A new report from consumer data company Experian suggests that online video content services like Netflix are pulling people away from cable television.
After surveying more than 24,000 U.S. adults, Experian found that households with a Netflix or Hulu subscription were nearly three times as likely not to have a cable subscription than the average household. In total, 6.5% of Experian’s surveyed households did not subscribe to cable in 2013, up from 4.5% in 2010.
But cord-cutters became 18.1% of Netflix subscribers, up from 12.7%. Cord-cutters are three times as likely to be Netflix subscribers than the average consumer, in other words.
“We had looked at cord-cutting as a trend in years past, but we hadn’t really seen significant movement in the space because it was more a small group of people who were actually cutting the cord,” Experian senior marketing manager John Fetto said. “It’s become something people are actually doing from something that was just being talked about in New York Times trend pieces.”
Traditional television companies like NBC and CBS receive licensing fees from Netflix and Hulu for their content, and Hulu is a joint venture owned by three of the major broadcast networks.
However, the licensing fees and advertising revenues made online still pale in comparison to the money the networks take in from the distribution fees paid by cable operators, to say nothing of the $60+ billion U.S. television advertising market.
Experian found that while a surprising 42% of adults watched video content on their smartphones during a typical week, the real backbreaker for cable companies was when would-be subscribers were able to stream vid! eo conte nt to their televisions.
According to the report, people who watched streaming video on the big screens of their televisions were more than three times as likely not to subscribe to cable. People who said they stream video to their smartphones and tablets were only 1.5 times as likely not to have cable.
“We would have thought that you can basically watch video on any device, but it really appears that the tipping point is whether they’re actually streaming content to their televisions,” Fetto said. “Having access to on-demand video when they want it without sacrificing screen size seems to be the real thing that makes a difference for them.”
House numbers on Google Street View can turn up as blobby, blurry things, so its engineers built a pretty crazy neural network to decipher them. Except this algorithm also turns out to be very very good at deciphering other blobby, blurry texts—like CAPTCHAs, which it cracks with 99 percent accuracy. Take that, human.
Now, Pinterest's Place Pins aren't going to replace Google Maps anytime soon—or ever. But for users that would rather graze than pinpoint one exact spot, Place Pins are great for browsing various locales around the globe.
Place Pins are enhanced Pinterest images, better known as “pins,” with the addition of location metadata. Powered by Foursquare, you can use Place Pins to give a pin a physical address that you and other users can find on a map. Pinboards can collect arbitrary travel hotspots, like this board of world beaches, along with their physical locations recorded on a map.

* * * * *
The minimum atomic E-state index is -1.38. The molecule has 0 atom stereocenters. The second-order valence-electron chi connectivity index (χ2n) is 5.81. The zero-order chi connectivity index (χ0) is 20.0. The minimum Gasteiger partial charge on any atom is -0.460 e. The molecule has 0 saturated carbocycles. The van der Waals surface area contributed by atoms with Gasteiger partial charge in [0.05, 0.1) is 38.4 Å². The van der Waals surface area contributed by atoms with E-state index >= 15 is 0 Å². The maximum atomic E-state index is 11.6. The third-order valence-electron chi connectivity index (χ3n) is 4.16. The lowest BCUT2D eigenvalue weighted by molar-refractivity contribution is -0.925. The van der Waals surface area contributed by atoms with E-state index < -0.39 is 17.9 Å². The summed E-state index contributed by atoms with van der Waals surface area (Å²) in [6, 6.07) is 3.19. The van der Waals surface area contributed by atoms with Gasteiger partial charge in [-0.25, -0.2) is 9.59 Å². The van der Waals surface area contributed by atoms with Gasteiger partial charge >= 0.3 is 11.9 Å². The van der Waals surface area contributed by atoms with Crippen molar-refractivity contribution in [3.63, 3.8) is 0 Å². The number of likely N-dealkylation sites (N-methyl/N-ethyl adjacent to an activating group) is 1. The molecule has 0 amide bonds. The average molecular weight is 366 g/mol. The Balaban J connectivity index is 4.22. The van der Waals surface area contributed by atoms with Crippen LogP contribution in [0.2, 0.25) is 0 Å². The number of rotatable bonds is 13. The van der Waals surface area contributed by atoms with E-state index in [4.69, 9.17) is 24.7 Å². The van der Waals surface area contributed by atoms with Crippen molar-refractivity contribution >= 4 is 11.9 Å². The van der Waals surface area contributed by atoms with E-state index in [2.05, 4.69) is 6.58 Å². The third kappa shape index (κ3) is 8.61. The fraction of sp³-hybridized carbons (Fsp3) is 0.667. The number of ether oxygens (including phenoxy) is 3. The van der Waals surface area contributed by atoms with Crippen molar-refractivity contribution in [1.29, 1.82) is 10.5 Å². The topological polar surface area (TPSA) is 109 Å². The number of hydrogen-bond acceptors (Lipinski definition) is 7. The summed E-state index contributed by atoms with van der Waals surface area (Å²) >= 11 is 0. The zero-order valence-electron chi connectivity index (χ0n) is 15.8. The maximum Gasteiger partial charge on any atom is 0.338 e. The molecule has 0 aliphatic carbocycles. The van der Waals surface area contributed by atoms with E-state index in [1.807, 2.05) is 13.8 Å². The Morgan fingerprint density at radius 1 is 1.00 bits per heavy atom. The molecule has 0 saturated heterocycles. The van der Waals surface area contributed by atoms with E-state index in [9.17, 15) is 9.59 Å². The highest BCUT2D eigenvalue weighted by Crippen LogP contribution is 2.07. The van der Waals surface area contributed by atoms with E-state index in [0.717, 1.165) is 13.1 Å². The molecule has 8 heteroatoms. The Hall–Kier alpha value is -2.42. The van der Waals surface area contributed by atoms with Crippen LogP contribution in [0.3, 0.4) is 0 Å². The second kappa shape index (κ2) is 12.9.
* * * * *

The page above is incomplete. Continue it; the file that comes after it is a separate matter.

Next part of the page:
There was also increased demand (but not prices) on the display side:
Connected TVs are on pace to take over the television viewing experience. There will be more than 759 million televisions connected to the Internet worldwide by 2018, more than double 2013′s number, according to Digital TV Research.
Three factors explain growth in the connected TV market: almost ubiquitous access to fast home Internet broadband across developed economies, the proliferation of extremely popular over-the-top (OTT) video streaming services like Netflix, and rapidly falling hardware prices.
In a recent report from BI Intelligence, we dissect the connected TV landscape, analyzing the factors, trends, and key players that are shaping the market. We explore the explosive growth of streaming devices, such as Google’s Chromecast and Apple TV, and compare it to the growth of smart TVs from manufactures like Samsung and Vizio. We also examine the relationship between connected TVs and the pay TV industry.
Here are some of the key takeaways from the report:
- Streaming devices currently comprise the majority of connected TVs. But we believe distribution will shift to smart TVs, as prices decrease and the television upgrade cycle shortens.
- Apple TV and Roku hold the largest market share for streaming devices, but Chromecast, which Google released last summer, has also achieved stellar sales numbers. Market research data shows that 8 million Apple TVs and 4.5 million Rokus shipped in 2013 in the U.S.
- Smart TVs will account for the majority of television shipments by 2014. By 2015, smart TVs will overtake streaming devices as the primary type of connected TV.
- On both streaming devices and smart TVs there is a division between open and closed platforms. Chromecast, LG, and Roku have embraced open platforms that allow developers a great deal of freedom to develop apps for their devices. Samsung, Apple, and others are betting on closed ecosystems, which follow a more careful curatorial approach.
- Despite platform fragmentation, HTML5 offers at least a faint hope for increased unification between connected TVs, just as it does on mobile. LG and Chromecast have integrated it into their connected TV development environments.
- How will developers and operating system operators monetize smart TV apps? Media downloads, subscriptions and — to a much lesser degree — advertisements will drive the dollars. Smart TV platform operators have begun experimenting with ads.